Burning Safely


Disclaimer: The following are recommendations only. We cannot be responsible for individual Landowner property or belongings. We are working to inform, educate and improve our ability to aid Landowner’s response in the event of a fire or emergency. Live to LEARN to BE SAFE. Fire can destroy us all. WHEN YOU STRIKE THE MATCH YOU BECOME RESPONSIBLE FOR YOUR NEIGHBOR’S HOUSE AND PROPERTY!!!

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    Burn Day Actions

    • Check the COUNTY BURN BAN HOTLINE status @ 830/792-4328


    • Check the WEATHER for the day
    • Check the YOLA entrance signs for Moderate or better conditions
    • Call YOLA Security – leave voice mail if no answer
    • Prepare your CALLING Plan, in the event of difficulty, checking with available neighbors
    • Gather Tools
    • Prepare Site, BEST to have PREPARED in ADVANCE
    • Proceed with Caution

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    A Good Day

    • Rain – OK the day after a rain, but look for an inch in the week prior at least. Ideal is cool and drizzly.
    • Temperature – 40-60 degrees F and 40%+ Relative Humidity
    • Wind – Blowing away from structures or anything you don’t want to ruin
    • Less than 10 MPH (gusting to 12 MPH MAX)
    • Best @ 5 MPH, gusting to no more than 10 MPH
    • Start early – the wind is usually down, but check to make sure it will not increase, and allow most of the day to tend smoldering piles. Early is best as temp is lowest and humidity is highest.
    • DO NOT leave the area with burning piles.

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    A Bad Day

    • Temperature – greater than 80 degrees F.
    • Relative Humidity – less than 20%
    • Wind at or near 20 MPH

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    What to Wear

    • Cover up – long pants and boots at least. Long sleeve shirt recommended. 100% cotton or cotton/wool clothing only; polyester will melt and stick to your skin. You want to be prepared to FIGHT a FIRE if need be. Fire sparks, especially with cedar popping, can travel so watch out for bare skin.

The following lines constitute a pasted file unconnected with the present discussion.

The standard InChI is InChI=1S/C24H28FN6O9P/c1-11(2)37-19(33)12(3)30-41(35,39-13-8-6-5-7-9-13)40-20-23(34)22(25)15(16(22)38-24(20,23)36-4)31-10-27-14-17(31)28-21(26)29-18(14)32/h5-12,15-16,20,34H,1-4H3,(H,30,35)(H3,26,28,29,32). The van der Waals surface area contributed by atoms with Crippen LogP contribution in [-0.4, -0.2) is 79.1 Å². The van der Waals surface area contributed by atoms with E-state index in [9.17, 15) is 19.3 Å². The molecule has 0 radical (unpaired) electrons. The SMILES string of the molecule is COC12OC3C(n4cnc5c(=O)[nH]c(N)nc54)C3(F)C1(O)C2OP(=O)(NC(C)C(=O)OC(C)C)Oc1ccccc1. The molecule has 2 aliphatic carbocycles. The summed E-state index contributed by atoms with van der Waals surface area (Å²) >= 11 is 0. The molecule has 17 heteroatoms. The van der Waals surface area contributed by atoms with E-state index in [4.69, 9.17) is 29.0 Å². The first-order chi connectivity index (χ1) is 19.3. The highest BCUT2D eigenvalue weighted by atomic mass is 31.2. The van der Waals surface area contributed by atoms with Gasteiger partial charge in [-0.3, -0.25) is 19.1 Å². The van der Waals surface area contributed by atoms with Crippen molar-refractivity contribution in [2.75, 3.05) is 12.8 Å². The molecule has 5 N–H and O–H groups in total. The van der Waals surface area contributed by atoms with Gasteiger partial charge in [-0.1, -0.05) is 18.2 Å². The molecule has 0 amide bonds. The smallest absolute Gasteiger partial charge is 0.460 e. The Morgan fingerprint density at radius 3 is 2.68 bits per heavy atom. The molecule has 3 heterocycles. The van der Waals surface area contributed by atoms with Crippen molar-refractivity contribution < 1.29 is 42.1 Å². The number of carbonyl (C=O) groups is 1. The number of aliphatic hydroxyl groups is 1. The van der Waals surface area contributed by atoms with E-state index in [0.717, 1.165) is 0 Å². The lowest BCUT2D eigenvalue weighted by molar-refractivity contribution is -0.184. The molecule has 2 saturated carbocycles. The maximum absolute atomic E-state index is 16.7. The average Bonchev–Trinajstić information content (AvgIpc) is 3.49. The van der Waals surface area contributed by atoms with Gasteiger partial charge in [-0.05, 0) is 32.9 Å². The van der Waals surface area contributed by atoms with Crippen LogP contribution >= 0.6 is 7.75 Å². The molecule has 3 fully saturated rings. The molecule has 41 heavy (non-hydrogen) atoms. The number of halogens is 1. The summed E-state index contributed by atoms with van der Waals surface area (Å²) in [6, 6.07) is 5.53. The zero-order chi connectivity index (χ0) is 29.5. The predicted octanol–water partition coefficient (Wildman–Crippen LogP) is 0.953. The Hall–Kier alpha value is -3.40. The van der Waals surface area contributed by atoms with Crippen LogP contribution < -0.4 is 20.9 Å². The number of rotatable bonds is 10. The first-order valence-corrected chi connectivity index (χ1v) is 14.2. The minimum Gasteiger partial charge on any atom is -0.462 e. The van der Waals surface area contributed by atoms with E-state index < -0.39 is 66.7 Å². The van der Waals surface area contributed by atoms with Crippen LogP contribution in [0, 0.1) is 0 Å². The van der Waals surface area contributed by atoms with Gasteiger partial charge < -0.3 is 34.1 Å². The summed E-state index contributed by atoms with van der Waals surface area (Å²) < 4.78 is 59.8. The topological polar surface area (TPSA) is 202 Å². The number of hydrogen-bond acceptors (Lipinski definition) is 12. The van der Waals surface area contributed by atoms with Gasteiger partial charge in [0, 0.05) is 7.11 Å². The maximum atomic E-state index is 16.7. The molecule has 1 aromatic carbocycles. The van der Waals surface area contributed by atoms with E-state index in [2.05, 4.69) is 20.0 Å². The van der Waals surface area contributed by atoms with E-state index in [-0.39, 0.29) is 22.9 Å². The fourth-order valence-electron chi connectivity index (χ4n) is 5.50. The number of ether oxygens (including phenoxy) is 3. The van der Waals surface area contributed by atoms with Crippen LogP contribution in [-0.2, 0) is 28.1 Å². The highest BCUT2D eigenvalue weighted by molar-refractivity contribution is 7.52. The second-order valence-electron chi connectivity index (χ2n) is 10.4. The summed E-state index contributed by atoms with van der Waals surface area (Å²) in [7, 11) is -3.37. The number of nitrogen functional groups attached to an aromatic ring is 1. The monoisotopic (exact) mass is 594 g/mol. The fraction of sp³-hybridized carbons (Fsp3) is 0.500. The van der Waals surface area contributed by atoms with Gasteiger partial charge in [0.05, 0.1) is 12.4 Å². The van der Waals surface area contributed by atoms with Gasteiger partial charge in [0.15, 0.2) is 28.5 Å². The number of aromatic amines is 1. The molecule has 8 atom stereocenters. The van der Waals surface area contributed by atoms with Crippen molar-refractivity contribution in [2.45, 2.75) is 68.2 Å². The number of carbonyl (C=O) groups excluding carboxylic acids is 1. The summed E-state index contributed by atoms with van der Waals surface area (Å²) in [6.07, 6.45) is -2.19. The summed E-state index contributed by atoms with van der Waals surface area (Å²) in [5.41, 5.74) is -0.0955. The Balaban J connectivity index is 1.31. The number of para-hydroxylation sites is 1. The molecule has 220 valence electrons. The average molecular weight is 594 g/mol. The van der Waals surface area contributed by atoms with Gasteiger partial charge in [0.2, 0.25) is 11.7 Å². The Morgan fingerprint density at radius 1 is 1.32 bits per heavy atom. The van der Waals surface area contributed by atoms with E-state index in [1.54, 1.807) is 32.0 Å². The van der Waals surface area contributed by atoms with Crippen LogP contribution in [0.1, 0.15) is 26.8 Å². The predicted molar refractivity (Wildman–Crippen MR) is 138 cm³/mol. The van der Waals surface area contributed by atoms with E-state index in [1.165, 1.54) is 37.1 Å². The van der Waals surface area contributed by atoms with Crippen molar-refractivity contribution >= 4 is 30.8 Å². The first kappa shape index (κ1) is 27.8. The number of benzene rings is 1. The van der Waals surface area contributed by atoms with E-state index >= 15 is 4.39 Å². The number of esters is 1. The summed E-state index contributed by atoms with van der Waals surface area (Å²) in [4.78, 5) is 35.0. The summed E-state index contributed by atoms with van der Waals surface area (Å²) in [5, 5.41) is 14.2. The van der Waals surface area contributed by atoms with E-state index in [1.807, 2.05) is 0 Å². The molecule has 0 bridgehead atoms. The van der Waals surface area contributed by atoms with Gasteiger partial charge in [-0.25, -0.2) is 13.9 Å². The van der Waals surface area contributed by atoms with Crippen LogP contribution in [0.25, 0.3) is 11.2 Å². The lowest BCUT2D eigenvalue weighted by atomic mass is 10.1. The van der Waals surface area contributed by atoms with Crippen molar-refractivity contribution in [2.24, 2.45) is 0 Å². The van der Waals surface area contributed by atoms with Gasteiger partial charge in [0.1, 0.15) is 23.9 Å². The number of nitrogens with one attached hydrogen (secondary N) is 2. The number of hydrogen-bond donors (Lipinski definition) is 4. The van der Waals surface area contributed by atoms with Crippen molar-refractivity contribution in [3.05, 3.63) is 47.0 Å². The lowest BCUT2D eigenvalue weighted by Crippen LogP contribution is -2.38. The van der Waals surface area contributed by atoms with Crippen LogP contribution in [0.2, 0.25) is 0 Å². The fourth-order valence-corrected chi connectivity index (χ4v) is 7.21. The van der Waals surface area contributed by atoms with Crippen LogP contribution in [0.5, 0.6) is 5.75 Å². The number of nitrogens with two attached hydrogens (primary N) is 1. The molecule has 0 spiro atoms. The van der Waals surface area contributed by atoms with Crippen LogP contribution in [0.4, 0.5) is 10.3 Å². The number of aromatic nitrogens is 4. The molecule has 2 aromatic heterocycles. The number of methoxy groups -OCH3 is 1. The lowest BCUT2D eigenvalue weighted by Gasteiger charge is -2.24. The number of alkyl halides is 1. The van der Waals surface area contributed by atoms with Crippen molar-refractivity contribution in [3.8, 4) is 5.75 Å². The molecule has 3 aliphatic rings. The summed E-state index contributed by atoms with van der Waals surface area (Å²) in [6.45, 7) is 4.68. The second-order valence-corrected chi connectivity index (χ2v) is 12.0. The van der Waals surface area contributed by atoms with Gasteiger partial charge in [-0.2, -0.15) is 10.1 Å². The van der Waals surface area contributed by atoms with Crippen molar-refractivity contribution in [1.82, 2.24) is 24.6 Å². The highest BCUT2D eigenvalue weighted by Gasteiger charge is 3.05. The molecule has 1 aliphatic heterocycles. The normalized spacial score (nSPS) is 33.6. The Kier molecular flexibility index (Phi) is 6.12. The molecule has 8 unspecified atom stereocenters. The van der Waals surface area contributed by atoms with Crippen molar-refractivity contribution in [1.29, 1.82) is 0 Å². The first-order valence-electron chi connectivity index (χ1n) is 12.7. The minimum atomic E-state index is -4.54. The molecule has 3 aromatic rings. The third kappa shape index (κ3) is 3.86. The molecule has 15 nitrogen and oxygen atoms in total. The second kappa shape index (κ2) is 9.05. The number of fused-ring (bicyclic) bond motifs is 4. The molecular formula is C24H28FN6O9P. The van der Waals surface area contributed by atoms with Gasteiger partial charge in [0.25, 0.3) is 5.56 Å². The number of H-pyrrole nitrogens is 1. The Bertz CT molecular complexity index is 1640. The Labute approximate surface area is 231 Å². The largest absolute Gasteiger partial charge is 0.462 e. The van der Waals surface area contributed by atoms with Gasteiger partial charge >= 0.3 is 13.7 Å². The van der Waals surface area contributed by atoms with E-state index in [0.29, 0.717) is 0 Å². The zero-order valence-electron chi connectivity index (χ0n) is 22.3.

• Bandana’s work good for keeping smoke out of the nose and mouth.
    • Cover for your eyes that isn’t going to fall off.
    • Gloves, the heavier the better

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    • Water – for you and a pump-up sprayer (~ 2 gal.+) for the fire, both will be necessary
    • A Fire Extinguisher is an optional but very good idea; make sure it is appropriately rated
    • Shovel – this is essential for tending the fire and moving burning pieces to the middle
    • Rake or Hoe – some find this works too
    • Pruning Shear (long handled) – for cleaning up around the pile and for cutting a green branch to help brush out any embers or sparks that may blow. Ideal is a 'toe sack' in a 5 gal. bucket filled with water for putting out the flying embers, and potential ground fire.
    • Matches or Lighter
    • Hay fork, straw broom -- if you know how to use them

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    • This is a matter of preference, but most find that a propane torch (the bigger the better) is the optimal way to light a pile, green or not.
    • Some use kerosene or diesel fuel (NO GASOLINE), BUT this is very dangerous – use caution not to drip on yourself or dribble away from the pile as a small spark is all it then takes to ignite you too! Old paper sacks from feed bags often work well to get it started and are better burned under the pile than hauled away in the trash trailer.

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    Preparing the Pile (all assumes less than 10 MPH wind gusts)

    Note: you are probably going to want to prepare the pile to these specifications well in advance of burn day; then check again on burn day to be certain your spaces are more than adequate. The best cedar pile to burn, at least the least likely to throw embers 50-100’ or more, is the one that has browned and dropped all 'needles.'

      • MINIMUM DISTANCES – Hand Cut, Tree Limbs, 6 foot Maximum Pile Size
        • More than 100 feet from any structure, and well away from power lines
        • More than 75 feet from down wind trees
        • More than 50 feet from down wind heat stress and destruction
        • More than 30 feet from up wind trees
        • More than 15 feet from up wind heat stress and destruction
        • More than 10 feet around the pile, cleared of grass and ground debris

    *** When putting the flame to the fire start on the down wind end of the pile. This will aid in flame control by causing the pile to burn more slowly and less intense. The pile will burn into the wind not with the wind***

      • Larger Piles – e.g. Those piles made by machine
        • Professional advice is strongly recommended. Plan ahead and arrange for the Volunteer Fire Truck (donations welcome) to be ready or present at the burn. Maverick Services may be available to assist you in burning these piles for a fee .